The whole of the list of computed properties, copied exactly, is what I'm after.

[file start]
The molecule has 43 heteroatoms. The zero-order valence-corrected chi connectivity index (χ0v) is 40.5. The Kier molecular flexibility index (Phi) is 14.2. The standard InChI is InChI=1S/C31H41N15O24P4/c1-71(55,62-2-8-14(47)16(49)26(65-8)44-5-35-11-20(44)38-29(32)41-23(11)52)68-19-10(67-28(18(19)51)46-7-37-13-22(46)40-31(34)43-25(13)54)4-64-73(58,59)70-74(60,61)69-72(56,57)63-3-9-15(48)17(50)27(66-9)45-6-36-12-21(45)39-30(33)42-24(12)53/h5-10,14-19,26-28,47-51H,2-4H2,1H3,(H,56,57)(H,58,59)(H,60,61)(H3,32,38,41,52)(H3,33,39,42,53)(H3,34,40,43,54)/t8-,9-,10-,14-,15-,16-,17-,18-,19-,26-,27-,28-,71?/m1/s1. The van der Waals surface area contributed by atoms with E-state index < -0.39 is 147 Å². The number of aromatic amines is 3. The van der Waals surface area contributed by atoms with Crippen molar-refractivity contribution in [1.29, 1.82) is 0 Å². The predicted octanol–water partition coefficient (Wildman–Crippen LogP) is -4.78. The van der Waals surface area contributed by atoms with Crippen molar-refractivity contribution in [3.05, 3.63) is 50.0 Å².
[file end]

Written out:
The molecule has 43 heteroatoms. The zero-order valence-corrected chi connectivity index (χ0v) is 40.5. The Kier molecular flexibility index (Phi) is 14.2. The standard InChI is InChI=1S/C31H41N15O24P4/c1-71(55,62-2-8-14(47)16(49)26(65-8)44-5-35-11-20(44)38-29(32)41-23(11)52)68-19-10(67-28(18(19)51)46-7-37-13-22(46)40-31(34)43-25(13)54)4-64-73(58,59)70-74(60,61)69-72(56,57)63-3-9-15(48)17(50)27(66-9)45-6-36-12-21(45)39-30(33)42-24(12)53/h5-10,14-19,26-28,47-51H,2-4H2,1H3,(H,56,57)(H,58,59)(H,60,61)(H3,32,38,41,52)(H3,33,39,42,53)(H3,34,40,43,54)/t8-,9-,10-,14-,15-,16-,17-,18-,19-,26-,27-,28-,71?/m1/s1. The van der Waals surface area contributed by atoms with E-state index < -0.39 is 147 Å². The number of aromatic amines is 3. The van der Waals surface area contributed by atoms with Crippen molar-refractivity contribution in [1.29, 1.82) is 0 Å². The predicted octanol–water partition coefficient (Wildman–Crippen LogP) is -4.78. The van der Waals surface area contributed by atoms with Crippen molar-refractivity contribution in [3.05, 3.63) is 50.0 Å².